Implement measures in sustainable working forests

Explained by
Forest Solutions GroupForest Solutions Group
In partnership with
    McKinsey SustainabilityMcKinsey Sustainability


Sustainable forest management is critical for maintaining and increasing carbon removals in working forests, and reducing operational emissions associated with forest production


This Action is one of ten from the Catalogue of Key Decarbonization Actions, part of the Forest Sector Net-Zero Roadmap. Its objective is to support forest companies in the choice and implementation of actions to address emission hotspots and leverage the greatest opportunities for carbon removals.







• Carbon removals: Technologies available and widely adopted TRL 9-11

• Reduce emissions: Technologies partially available, not widely used TRL 4-6

• Emission abatement potential varies depending on the technologies and practices adopted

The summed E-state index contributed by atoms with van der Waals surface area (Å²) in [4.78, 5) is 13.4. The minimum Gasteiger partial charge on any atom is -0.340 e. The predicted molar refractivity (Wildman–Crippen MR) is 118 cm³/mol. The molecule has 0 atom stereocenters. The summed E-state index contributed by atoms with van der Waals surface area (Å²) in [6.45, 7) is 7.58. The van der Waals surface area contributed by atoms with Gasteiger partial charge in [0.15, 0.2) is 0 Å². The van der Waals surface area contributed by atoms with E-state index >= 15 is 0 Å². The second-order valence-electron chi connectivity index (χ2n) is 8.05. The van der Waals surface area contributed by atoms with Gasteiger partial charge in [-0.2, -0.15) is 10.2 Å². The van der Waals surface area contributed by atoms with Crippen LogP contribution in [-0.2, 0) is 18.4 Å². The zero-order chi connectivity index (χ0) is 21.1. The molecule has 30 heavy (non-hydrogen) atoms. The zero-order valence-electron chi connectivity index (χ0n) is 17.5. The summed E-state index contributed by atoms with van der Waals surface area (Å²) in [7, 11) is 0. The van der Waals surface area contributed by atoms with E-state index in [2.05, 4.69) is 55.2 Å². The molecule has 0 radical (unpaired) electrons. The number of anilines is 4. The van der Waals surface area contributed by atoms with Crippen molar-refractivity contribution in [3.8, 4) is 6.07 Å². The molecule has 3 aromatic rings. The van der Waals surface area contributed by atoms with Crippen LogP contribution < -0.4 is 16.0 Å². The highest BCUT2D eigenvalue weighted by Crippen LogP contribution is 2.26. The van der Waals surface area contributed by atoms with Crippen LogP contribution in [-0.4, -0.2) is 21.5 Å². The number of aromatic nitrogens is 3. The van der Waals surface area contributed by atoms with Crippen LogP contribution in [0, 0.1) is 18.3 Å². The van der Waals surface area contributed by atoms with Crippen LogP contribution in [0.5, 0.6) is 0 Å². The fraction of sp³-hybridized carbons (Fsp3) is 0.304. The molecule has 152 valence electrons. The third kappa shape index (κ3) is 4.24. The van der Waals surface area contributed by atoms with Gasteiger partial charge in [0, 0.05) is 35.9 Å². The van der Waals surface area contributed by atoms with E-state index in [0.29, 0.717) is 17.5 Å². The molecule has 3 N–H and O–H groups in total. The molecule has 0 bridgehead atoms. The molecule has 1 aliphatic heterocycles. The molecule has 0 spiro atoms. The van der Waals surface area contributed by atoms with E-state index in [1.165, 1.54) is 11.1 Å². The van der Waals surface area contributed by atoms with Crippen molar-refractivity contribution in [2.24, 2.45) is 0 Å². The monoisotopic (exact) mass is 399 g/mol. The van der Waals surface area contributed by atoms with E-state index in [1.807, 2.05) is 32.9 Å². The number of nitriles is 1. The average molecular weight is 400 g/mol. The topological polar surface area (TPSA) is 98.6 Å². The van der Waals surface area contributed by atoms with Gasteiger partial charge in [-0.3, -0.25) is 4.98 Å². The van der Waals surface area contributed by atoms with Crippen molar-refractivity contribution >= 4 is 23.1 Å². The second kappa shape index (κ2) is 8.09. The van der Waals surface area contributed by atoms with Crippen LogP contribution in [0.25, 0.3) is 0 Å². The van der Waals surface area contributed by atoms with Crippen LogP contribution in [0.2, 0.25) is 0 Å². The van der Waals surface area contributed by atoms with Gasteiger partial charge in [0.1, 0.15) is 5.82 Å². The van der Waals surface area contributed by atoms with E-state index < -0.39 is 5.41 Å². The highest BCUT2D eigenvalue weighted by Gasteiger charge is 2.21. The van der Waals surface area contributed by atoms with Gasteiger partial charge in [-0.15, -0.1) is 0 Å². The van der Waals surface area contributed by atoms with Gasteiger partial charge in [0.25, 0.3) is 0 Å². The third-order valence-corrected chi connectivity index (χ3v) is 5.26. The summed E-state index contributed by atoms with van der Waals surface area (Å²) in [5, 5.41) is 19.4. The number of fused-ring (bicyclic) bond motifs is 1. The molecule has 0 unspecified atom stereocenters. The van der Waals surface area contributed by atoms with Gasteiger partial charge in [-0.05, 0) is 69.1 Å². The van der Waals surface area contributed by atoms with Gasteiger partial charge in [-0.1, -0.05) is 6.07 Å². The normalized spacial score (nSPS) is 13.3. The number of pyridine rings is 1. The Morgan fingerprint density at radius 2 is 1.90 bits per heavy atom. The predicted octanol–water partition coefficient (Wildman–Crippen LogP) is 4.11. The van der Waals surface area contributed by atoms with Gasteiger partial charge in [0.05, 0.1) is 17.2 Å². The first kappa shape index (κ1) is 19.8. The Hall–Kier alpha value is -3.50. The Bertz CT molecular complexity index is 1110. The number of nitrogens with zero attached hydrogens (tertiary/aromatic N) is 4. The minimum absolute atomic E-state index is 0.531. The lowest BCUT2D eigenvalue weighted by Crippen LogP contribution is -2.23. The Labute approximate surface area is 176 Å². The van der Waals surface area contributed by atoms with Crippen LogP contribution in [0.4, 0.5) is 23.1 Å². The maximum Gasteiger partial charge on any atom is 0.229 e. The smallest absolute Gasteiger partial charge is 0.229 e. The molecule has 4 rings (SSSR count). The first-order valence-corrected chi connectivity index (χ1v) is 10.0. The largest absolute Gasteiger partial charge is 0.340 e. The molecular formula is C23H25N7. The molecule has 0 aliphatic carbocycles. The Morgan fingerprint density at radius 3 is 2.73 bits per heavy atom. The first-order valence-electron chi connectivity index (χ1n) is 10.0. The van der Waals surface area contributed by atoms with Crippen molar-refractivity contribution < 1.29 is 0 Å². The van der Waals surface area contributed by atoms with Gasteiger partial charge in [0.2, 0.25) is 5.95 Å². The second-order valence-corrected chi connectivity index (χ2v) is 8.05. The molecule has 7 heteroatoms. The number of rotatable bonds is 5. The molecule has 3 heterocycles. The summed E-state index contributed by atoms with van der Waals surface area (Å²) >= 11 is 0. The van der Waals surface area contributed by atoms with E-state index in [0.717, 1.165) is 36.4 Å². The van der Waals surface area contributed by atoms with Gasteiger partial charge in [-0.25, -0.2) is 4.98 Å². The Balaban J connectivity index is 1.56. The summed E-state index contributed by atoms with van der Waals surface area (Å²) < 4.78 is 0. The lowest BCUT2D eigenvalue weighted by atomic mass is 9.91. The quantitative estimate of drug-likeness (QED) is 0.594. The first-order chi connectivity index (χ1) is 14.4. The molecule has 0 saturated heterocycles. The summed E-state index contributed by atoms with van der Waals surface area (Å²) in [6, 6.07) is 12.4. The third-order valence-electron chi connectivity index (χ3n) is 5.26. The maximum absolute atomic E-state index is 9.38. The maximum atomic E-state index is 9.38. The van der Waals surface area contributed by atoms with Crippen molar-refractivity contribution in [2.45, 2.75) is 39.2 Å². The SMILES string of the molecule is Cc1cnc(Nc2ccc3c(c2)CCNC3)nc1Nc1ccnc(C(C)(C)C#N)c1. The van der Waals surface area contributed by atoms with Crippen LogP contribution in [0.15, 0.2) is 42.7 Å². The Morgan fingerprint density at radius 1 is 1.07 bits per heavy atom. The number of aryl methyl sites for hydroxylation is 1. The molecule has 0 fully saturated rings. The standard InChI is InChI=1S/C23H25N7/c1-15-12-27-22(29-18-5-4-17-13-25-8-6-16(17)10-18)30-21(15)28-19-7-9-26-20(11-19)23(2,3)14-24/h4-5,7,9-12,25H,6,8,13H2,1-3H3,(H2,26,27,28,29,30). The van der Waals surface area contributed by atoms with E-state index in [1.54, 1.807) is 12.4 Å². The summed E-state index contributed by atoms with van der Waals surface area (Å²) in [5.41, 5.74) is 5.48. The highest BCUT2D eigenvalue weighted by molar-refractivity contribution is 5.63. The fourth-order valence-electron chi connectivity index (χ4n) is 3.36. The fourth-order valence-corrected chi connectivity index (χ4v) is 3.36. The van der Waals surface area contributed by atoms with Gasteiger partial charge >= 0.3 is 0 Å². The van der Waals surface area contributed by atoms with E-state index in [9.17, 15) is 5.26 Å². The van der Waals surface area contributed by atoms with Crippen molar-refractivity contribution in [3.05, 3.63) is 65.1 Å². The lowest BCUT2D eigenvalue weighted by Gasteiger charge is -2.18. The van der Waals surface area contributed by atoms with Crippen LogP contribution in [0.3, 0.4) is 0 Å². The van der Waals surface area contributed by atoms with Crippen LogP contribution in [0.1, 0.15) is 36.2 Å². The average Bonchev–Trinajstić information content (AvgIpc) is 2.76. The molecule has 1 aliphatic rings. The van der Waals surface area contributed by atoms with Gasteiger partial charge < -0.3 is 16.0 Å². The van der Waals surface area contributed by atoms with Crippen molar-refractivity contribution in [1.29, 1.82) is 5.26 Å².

• Low/medium economic feasibility for low maturity practices to reduce operational emissions, high economic feasibility for carbon removal practices

See methodology in the appendix section


Forests are the largest terrestrial carbon sink, absorbing CO2 from the atmosphere and storing it for long periods of time in the trees and soil. Working forests transfer some of this carbon to forest products, where it is also stored for long periods of time. Sustainable forest management is key to securing these carbon stocks and ensuring these forests continue to sequester carbon. Forest managers and owners have a critical role to play in maintaining and increasing carbon removals in sustainable working forests, and reducing operational emissions associated with forest production.

As shown in Table 1, several practices can be implemented with the aim of: